The House Freedom Caucus announced Thursday it will oppose reauthorizing the FISA Amendments Act, the legal basis for U.S. surveillance programs, without "substantial" reforms to the law.
Section 702 of that law has come under fire recently after revelations that this provision was used to capture communications of President Trump and his transition team as it had conversations with foreign officials. Under the law, this kind of incidental collection of information from U.S. citizens occurs, but U.S. citizens caught up in that surveillance are usually masked, unless intelligence officials decide there is a good reason to unmask that person.
Republicans argue the outgoing Obama administration unjustifiably unmasked and then leaked conversations involving Trump's team, which has created demands among conservatives for reform.
"Government surveillance activities under the FISA Amendments Act have violated Americans' constitutionally protected rights," the Freedom Caucus board said in a statement. "We oppose any reauthorization of the FISA Amendments Act that does not include substantial reforms to the government's collection and use of Americans' data."
The Freedom Caucus has not said what specific reforms it will pursue.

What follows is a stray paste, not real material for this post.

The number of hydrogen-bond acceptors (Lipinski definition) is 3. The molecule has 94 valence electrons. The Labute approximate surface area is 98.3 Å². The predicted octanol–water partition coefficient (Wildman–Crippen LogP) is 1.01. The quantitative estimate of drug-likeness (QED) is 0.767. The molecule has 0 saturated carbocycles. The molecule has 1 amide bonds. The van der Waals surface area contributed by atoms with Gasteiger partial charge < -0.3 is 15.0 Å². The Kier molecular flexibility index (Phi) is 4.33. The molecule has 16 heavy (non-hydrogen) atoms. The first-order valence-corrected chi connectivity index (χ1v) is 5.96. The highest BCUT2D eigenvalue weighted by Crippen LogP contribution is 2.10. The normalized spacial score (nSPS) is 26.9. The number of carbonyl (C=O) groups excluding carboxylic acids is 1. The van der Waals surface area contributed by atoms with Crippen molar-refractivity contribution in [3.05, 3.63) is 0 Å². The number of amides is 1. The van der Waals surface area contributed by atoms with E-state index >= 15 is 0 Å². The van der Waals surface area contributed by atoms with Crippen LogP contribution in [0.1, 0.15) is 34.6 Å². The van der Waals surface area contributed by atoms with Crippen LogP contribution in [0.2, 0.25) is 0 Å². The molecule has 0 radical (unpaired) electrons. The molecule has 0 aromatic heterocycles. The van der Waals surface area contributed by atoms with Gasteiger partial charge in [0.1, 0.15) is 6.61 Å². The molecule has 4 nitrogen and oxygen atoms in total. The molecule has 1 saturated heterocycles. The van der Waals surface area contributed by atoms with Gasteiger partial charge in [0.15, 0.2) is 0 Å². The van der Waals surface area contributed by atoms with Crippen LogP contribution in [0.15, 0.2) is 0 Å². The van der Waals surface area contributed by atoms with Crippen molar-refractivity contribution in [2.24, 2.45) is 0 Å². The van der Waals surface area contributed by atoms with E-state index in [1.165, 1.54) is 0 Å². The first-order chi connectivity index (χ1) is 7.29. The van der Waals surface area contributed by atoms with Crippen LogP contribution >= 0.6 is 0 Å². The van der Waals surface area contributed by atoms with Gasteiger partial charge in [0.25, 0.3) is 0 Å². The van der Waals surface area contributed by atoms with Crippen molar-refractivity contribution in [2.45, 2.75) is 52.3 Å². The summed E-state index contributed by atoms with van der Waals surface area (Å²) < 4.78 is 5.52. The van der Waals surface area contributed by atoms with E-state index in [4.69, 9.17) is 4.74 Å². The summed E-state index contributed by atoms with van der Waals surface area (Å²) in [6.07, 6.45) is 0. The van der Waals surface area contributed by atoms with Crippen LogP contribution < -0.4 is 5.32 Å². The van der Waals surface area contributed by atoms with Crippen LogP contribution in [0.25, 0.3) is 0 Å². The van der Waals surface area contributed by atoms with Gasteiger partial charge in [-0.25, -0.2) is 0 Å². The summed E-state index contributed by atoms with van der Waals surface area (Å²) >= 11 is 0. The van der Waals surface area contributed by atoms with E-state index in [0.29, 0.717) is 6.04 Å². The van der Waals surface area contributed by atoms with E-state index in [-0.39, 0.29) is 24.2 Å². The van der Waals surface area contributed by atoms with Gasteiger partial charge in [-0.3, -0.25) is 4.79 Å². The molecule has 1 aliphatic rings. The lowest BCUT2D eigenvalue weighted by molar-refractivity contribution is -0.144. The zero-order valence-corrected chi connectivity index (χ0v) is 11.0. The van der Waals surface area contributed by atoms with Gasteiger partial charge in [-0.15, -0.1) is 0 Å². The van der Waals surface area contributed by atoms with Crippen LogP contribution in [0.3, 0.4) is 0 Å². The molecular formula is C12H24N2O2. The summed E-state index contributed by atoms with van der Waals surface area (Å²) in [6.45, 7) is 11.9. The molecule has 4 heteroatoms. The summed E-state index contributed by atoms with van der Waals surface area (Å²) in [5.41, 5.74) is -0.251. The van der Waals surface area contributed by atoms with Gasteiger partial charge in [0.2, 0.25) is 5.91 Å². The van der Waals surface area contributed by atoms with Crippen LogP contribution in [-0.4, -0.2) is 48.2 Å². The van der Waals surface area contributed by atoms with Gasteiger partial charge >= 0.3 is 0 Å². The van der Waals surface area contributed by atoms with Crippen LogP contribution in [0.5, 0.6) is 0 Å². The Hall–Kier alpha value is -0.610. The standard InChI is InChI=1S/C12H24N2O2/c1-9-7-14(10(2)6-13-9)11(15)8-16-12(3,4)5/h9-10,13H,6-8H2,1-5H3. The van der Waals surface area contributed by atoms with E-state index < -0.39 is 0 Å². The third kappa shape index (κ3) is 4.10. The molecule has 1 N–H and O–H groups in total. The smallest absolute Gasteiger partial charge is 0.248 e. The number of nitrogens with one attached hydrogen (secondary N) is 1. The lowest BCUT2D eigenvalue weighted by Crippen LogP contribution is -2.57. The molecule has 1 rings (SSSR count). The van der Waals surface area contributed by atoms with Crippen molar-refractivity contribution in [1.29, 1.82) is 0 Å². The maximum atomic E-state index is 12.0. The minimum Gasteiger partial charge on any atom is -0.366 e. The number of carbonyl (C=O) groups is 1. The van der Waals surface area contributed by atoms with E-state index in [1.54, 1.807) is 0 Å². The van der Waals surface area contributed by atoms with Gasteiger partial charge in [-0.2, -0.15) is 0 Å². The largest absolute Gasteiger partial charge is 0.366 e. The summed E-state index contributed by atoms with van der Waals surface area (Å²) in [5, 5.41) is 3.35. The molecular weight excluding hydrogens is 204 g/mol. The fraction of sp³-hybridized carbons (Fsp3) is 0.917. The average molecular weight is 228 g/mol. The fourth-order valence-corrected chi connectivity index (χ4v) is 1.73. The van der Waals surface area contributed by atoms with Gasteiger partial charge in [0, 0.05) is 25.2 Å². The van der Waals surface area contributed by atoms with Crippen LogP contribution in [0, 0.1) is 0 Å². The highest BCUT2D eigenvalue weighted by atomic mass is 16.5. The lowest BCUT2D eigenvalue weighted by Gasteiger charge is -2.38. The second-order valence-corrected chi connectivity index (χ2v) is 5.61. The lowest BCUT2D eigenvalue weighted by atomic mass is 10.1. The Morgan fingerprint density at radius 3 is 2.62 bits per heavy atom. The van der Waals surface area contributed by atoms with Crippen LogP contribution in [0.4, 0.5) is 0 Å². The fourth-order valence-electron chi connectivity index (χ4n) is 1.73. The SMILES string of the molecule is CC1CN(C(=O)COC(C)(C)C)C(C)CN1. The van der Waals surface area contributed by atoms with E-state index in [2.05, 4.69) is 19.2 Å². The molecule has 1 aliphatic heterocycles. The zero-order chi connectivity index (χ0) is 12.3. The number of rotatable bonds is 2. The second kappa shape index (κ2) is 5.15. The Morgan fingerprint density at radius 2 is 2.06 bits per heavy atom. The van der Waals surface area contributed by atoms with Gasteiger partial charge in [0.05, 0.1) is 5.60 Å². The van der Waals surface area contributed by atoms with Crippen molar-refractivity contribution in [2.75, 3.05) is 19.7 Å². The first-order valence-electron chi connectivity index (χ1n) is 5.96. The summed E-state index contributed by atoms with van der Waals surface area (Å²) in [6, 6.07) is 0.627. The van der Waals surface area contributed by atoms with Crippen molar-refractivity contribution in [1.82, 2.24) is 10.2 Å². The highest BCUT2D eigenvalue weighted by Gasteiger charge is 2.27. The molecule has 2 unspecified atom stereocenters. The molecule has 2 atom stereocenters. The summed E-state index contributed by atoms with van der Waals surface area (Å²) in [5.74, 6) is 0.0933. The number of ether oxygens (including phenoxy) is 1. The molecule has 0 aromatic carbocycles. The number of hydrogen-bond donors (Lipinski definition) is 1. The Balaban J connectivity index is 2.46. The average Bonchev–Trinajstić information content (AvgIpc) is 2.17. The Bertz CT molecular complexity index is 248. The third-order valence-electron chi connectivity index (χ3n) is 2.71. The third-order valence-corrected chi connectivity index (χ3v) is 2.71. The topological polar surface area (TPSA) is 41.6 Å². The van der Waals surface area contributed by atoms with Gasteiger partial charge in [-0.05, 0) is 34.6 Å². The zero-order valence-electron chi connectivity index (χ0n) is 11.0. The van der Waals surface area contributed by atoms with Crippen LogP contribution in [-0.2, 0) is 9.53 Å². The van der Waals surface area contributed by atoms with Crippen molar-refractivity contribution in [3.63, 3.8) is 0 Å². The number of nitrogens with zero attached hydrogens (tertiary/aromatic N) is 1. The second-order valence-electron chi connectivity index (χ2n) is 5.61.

But Rep. Thomas Massie, R-Ky., who is close with the Freedom Caucus despite not being a formal member of the conservative group, has proposed for three years in a row an amendment to Section 702 to prohibit warrantless searches of government databases for information on U.S. citizens.
Other changes to the law proposed by civil liberty advocates include narrowing the pool of foreigners that the government can legally target for surveillance, thereby limiting Americans who could be caught in the web, to include only those who may pose a threat to U.S. interests.
Congress also could require the circle of officials who can authorize unmasking to be smaller, and tighten the constraints on doing so.
Section 702, which expires Dec. 31 along with other portions of the law, has been reauthorized in past years despite hand-wringing from libertarians and some Democrats. This year's effort is more difficult given the political fighting over the law.
In April, numerous news outlets reported that Susan Rice, former President Barack Obama's national security adviser, sought the identities of people close to Trump whose communications were captured after the election in surveillance of foreigners by U.S. spy agencies.
Intelligence and national security experts say that it's both legal and normal for someone in Rice's position to unmask people.